The view from the top of the crater on that day had been spectacular. On one side of the island, smoke from the plantation sugar mill had risen in a lumpy rope that stretched up into the sky. The smoke had marked the location of the plantation’s Big House. Dangerous to all black people, especially the escaped slaves, the Maroons, and probably to themselves as well, now that they had lived with the Maroons. It was a place where slaves and indentured workers were forced to toil endless hours in the fields and in the sugar mill.
William had noted that escape from the island would not be possible from that side, even though the bay offered a natural harbor for ships. There was too much activity there. Too much observation.
On the other side of the island, the green canopy of jungle had stretched slowly away to the ocean, yielding to a hazy patchwork of boggy ground that merged with the water’s edge. The swamp. It had not looked accessible by ship from up there.
And now that he’d actually been there to see it in person, he’d decided that it was probably not accessible by any craft. It had been a depressing conclusion.
A baby’s wail pierced the air and brought William out of his daydream. He watched Smith stride over to his own hut. William continued to stare as Smith squatted beside Cassie who lay on a woven mat just outside the shelter’s open doorway. Sea-hardened sailor that he was, Samuel Smith was absolutely smitten with his wife and their newborn child. Not his child, William corrected himself. Hers. And Carlos, the pirate captain’s. Not that it mattered at all to Smith.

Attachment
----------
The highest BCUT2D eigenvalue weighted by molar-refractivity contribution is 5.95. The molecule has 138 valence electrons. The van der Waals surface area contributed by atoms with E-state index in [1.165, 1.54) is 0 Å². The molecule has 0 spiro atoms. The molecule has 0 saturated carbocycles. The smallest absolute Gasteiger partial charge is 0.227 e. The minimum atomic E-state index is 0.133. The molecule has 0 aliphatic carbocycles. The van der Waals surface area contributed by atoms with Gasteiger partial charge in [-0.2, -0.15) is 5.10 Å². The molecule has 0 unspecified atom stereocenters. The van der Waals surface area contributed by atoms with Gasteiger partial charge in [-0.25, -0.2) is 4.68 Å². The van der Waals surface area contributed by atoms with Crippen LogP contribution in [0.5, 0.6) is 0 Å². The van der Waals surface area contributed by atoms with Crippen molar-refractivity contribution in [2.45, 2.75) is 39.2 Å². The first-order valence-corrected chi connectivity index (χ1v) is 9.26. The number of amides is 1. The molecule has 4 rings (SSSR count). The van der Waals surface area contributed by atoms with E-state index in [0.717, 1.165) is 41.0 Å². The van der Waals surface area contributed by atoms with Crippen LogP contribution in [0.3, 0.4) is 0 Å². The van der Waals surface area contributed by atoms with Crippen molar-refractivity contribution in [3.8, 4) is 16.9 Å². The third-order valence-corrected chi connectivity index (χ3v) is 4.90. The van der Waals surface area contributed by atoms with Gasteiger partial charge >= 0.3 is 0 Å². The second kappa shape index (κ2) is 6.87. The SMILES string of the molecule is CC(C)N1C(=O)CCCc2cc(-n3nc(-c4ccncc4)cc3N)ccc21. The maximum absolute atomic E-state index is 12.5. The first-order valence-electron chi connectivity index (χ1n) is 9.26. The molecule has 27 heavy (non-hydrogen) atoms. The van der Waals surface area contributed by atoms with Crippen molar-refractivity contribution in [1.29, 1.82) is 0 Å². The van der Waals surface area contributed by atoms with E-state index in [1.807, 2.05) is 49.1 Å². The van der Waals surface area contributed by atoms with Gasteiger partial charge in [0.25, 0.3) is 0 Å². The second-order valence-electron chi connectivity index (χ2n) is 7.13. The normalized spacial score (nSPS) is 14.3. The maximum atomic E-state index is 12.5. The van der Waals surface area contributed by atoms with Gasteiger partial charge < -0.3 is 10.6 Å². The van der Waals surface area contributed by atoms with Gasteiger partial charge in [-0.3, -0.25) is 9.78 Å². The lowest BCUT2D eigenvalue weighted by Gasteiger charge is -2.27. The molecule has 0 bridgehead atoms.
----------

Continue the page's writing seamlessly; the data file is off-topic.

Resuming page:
Smith, whose torso and arms were laced with the scars from numerous brutal floggings aboard the British Navy warship, the HMS Argus and who had, on another occasion, fearlessly stood in for one of William’s own whippings–this same man now doted shamelessly on Cassie and the baby. William could hardly believe the change.
Like he’s gone soft in the head. Tender-like.
Once again William was stabbed in his chest by the shard of recollection of his own family members. He had loved them all, quietly in his own way, but never more so than when they had become lost to him. Even at the age of nearly eighteen, however, he knew that this was the way things were. The way life was. No one lasted forever. A man should enjoy what pleasures he has for as long as he has them.
A forceful nudge at his elbow redirected his attention. Gerta, his father’s black goat, nuzzled the pocket edge of his ragged dungarees in search of a piece of ripe fruit. Now that the small goat was maturing, she was ravenous. Offering her only a small, precious piece of raw sugar cane, William then waved his hand in a horizontal swipe. Seeing the gesture, Gerta gave up on her begging and settled down by his side, munching contentedly on her sweet treat.
William’s gaze settled on his left hand and he stared momentarily at the loose webbing of skin which bound his fourth and fifth fingers together up to the first knuckle. Nearly transparent flesh, the web of skin was a family trait–his father had borne the same peculiarity–and both of them had been the objects of fear and violence generated by the superstitious sailors aboard the ill-fated Mary Jane.
Gerta’s mine now. Good thing, too, otherwise, she’d have been butchered as soon as she arrived here. The doeling was devoted to him now. Mischievous but clever, she’d learned to respond to a set of hand signals which William had taught to her. Even so, her good behavior was still erratic. He glanced down at her, surprised that she continued to lie still. Maybe the discipline is improving….
William slapped and waved at a cloud of determined mosquitoes, then squinted again at Smith and Cassie.